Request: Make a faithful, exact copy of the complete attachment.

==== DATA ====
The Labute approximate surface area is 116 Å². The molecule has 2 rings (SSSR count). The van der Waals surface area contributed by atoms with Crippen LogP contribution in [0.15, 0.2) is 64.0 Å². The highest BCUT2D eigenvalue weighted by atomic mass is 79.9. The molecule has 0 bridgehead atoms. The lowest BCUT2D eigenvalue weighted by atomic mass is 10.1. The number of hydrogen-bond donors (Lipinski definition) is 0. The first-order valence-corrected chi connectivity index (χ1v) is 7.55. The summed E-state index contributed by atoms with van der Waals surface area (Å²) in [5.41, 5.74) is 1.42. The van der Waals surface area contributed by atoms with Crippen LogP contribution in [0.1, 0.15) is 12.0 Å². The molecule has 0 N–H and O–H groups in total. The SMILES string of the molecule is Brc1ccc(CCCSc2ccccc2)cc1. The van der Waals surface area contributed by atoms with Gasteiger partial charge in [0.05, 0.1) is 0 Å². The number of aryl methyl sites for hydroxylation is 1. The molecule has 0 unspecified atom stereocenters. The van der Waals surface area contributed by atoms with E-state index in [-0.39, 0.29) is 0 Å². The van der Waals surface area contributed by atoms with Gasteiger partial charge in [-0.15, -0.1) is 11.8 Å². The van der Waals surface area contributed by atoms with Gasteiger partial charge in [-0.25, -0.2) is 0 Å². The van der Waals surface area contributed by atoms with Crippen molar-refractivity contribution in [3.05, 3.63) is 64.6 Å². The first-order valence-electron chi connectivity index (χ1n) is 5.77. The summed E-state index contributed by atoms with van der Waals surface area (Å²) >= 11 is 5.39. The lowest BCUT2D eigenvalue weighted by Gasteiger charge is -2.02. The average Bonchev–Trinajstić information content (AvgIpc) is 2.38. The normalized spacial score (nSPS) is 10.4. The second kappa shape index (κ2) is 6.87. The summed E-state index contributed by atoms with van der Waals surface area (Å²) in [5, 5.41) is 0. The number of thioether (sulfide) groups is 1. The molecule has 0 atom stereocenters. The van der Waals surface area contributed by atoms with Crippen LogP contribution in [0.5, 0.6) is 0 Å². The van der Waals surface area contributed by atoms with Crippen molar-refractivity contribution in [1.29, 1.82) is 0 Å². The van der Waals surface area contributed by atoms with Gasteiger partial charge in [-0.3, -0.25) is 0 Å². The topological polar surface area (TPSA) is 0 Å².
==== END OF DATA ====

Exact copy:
The Labute approximate surface area is 116 Å². The molecule has 2 rings (SSSR count). The van der Waals surface area contributed by atoms with Crippen LogP contribution in [0.15, 0.2) is 64.0 Å². The highest BCUT2D eigenvalue weighted by atomic mass is 79.9. The molecule has 0 bridgehead atoms. The lowest BCUT2D eigenvalue weighted by atomic mass is 10.1. The number of hydrogen-bond donors (Lipinski definition) is 0. The first-order valence-corrected chi connectivity index (χ1v) is 7.55. The summed E-state index contributed by atoms with van der Waals surface area (Å²) in [5.41, 5.74) is 1.42. The van der Waals surface area contributed by atoms with Crippen LogP contribution in [0.1, 0.15) is 12.0 Å². The molecule has 0 N–H and O–H groups in total. The SMILES string of the molecule is Brc1ccc(CCCSc2ccccc2)cc1. The van der Waals surface area contributed by atoms with Gasteiger partial charge in [0.05, 0.1) is 0 Å². The number of aryl methyl sites for hydroxylation is 1. The molecule has 0 unspecified atom stereocenters. The van der Waals surface area contributed by atoms with E-state index in [-0.39, 0.29) is 0 Å². The van der Waals surface area contributed by atoms with Gasteiger partial charge in [-0.15, -0.1) is 11.8 Å². The van der Waals surface area contributed by atoms with Gasteiger partial charge in [-0.25, -0.2) is 0 Å². The van der Waals surface area contributed by atoms with Crippen molar-refractivity contribution in [3.05, 3.63) is 64.6 Å². The first-order valence-electron chi connectivity index (χ1n) is 5.77. The summed E-state index contributed by atoms with van der Waals surface area (Å²) >= 11 is 5.39. The lowest BCUT2D eigenvalue weighted by Gasteiger charge is -2.02. The average Bonchev–Trinajstić information content (AvgIpc) is 2.38. The normalized spacial score (nSPS) is 10.4. The second kappa shape index (κ2) is 6.87. The summed E-state index contributed by atoms with van der Waals surface area (Å²) in [5, 5.41) is 0. The number of thioether (sulfide) groups is 1. The molecule has 0 atom stereocenters. The van der Waals surface area contributed by atoms with Crippen LogP contribution in [0.5, 0.6) is 0 Å². The van der Waals surface area contributed by atoms with Crippen molar-refractivity contribution in [1.29, 1.82) is 0 Å². The van der Waals surface area contributed by atoms with Gasteiger partial charge in [-0.3, -0.25) is 0 Å². The topological polar surface area (TPSA) is 0 Å².